March 31, 2013 | By Rachel Hankey |
When you meet someone for the first time, you always keep those three feet or so of distance between you. As long as you can reach to shake hands, then continue to converse with the room to gesticulate without any risk of karate chopping the other person while you do, then you have found the zone of comfort. You want to be able to be close enough to show a commitment to the interaction without feeling too intimate.
How do you know when it feels too close? You just do, don’t you? For most people it’s instinctive. While we’re talking we jostle into comfortable positions without knowing it because we are processing several different signals at once. The body language, facial expressions, tone of voice all let us know how comfortable the person is with our mutual chosen proximity.Have you ever had a conversation with someone inebriated? Once that, alcohol-induced loss of self-awareness arrives, then so leaves the ability to judge comfortable levels of nearness. The over familiar ‘arm around the shoulder’ favoured by many a drunken conversationalist (maybe for balance, maybe to hold the unwilling listener hostage) is rarely welcome but they just aren’t capable of sensing it.
We’re all individual and we all have our own personal space boundaries. Partners, close friends, family, depending on how much they actually like each other, would be quite relaxed being in much closer proximity than two relative (and sober) strangers.Some people have more awareness than others.
I noticed a woman on the train this week sitting by the window, alone on a triple seat, reading her book, occasionally looking out at the rolling hillsides. The train drew up at the next station and a man got on the train. In almost a blink of an eye, we sometimes get a sense about someone. Our brain has its army of ‘observational soldiers’ out, ready to submit an instant appraisal. My soldiers said ‘Slightly odd’ We all make judgements, rightly or wrongly, it’s part of our self-preservation. In the bank of six seats, one corner one was being occupied by the female passenger, the man chose to sit in the seat next to her. He seemed oblivious to her immediate discomfort, the way she recoiled as tightly into her own seat as possible. In fact, within sixty seconds, she drew her coat tightly around her, pulled herself out of the seat and left the carriage.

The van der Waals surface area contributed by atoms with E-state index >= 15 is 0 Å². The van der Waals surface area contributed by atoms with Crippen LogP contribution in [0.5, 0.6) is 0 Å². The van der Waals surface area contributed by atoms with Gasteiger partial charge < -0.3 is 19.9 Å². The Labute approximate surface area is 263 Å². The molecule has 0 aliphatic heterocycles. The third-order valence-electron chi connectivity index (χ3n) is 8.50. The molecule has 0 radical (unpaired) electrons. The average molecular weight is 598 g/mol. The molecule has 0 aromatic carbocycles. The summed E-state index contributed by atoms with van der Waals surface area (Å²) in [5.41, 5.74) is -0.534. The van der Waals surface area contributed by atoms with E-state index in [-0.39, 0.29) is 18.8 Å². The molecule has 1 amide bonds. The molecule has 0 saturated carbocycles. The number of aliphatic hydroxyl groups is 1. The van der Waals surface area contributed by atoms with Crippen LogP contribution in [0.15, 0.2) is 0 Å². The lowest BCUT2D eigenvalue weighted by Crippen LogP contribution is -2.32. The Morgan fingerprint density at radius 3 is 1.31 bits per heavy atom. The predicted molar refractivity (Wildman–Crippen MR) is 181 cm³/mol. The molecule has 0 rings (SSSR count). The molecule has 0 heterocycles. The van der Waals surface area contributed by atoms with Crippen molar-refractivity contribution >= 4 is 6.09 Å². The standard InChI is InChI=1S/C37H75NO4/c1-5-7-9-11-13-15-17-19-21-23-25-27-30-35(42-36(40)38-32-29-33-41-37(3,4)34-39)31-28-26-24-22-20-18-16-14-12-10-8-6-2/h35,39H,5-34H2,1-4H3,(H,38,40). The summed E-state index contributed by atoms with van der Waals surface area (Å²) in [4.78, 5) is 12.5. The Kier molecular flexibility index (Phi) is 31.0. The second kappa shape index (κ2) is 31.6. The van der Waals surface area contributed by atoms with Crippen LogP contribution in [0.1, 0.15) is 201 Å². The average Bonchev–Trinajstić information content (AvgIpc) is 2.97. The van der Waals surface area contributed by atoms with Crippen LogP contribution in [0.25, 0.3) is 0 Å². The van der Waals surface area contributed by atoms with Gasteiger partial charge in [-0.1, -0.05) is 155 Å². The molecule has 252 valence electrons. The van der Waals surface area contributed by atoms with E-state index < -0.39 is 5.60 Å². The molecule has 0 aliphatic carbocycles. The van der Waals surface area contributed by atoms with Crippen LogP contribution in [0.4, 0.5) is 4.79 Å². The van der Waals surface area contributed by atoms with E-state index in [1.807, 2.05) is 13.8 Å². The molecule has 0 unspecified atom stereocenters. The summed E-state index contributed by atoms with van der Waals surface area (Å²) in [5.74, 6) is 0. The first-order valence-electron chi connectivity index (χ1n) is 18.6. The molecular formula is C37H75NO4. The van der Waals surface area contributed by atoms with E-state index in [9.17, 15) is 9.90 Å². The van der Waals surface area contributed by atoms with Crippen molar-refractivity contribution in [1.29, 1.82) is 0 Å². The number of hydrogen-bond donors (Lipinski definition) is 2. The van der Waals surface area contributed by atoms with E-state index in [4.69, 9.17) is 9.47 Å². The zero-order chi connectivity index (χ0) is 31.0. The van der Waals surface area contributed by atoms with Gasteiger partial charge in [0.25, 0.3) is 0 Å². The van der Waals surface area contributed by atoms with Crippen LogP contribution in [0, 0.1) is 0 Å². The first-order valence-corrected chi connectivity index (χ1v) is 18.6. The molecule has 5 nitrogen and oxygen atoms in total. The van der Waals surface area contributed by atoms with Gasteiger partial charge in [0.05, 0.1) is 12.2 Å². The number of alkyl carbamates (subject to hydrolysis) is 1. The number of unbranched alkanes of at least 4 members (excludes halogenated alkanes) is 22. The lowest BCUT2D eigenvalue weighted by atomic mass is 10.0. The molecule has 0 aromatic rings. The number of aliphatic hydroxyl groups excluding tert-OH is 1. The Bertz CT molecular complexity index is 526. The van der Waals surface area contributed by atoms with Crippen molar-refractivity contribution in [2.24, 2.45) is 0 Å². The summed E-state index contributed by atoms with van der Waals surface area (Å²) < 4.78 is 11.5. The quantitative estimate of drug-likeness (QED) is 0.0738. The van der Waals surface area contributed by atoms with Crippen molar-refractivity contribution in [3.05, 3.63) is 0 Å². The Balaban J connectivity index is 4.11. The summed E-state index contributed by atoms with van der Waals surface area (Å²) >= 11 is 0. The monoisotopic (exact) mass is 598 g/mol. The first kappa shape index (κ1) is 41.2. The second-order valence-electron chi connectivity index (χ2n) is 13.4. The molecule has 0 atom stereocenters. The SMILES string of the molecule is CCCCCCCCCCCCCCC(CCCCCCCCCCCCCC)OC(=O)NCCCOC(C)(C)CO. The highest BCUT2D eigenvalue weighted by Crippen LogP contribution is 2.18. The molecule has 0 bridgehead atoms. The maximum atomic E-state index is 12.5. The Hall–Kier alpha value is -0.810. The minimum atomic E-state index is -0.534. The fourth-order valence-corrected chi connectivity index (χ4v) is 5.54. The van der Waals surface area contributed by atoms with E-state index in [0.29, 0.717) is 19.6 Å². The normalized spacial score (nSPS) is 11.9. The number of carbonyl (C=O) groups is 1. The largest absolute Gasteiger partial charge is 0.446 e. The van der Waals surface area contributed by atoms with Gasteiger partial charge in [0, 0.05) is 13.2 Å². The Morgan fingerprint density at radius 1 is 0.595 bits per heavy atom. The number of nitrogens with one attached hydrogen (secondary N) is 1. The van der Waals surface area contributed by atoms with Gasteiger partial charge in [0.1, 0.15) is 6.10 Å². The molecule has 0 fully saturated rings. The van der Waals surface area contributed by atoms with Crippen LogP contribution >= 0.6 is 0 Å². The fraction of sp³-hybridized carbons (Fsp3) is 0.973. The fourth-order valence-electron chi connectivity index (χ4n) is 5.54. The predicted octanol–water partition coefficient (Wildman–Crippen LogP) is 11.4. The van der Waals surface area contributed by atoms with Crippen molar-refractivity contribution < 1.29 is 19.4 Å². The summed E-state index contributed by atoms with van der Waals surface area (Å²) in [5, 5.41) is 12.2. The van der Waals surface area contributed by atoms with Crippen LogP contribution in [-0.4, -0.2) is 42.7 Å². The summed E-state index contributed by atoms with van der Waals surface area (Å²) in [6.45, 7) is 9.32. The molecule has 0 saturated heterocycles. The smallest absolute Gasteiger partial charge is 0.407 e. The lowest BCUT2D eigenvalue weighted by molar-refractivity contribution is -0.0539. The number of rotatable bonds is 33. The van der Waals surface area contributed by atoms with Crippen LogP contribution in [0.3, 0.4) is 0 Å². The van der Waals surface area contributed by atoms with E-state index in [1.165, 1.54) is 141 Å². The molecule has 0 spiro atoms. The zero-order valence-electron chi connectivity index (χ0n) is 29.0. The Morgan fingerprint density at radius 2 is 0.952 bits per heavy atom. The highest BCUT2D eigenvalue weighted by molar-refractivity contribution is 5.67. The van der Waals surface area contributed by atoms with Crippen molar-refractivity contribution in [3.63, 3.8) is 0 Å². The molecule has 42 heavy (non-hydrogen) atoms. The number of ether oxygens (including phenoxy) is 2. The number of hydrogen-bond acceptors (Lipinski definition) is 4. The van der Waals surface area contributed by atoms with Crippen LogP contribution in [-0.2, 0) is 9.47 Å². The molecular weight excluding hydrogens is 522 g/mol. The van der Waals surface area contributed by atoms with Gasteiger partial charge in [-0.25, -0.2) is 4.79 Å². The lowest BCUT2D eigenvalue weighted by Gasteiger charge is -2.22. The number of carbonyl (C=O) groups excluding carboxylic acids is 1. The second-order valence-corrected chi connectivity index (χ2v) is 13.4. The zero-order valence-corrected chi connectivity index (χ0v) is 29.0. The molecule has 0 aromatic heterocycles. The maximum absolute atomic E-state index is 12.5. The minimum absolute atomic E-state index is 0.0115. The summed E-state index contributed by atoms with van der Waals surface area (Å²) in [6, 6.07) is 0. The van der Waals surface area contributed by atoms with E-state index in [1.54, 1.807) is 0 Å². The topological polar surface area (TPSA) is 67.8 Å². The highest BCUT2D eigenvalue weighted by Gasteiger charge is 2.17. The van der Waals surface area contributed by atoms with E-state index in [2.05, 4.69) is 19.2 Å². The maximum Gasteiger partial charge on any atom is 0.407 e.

I don’t ever remember being taught not to sit next to someone on public transport if there are other free seats. It just seemed natural. However, during rush hour on the tube, let’s face it you could endure the indignity of your face in an unwashed armpit if you’re unlucky. But it’s all about choice. When there IS no choice, you just get on with it. If you chose to rest your head on a fellow travelers shoulder, I am sure there would be a strong objection.
As obvious as it sounds, when you watch people talking, the space between them, or lack of it, tells you a lot about how comfortable they are with each other. Sometimes it’s when they stop talking that the space between them speaks the most loudly.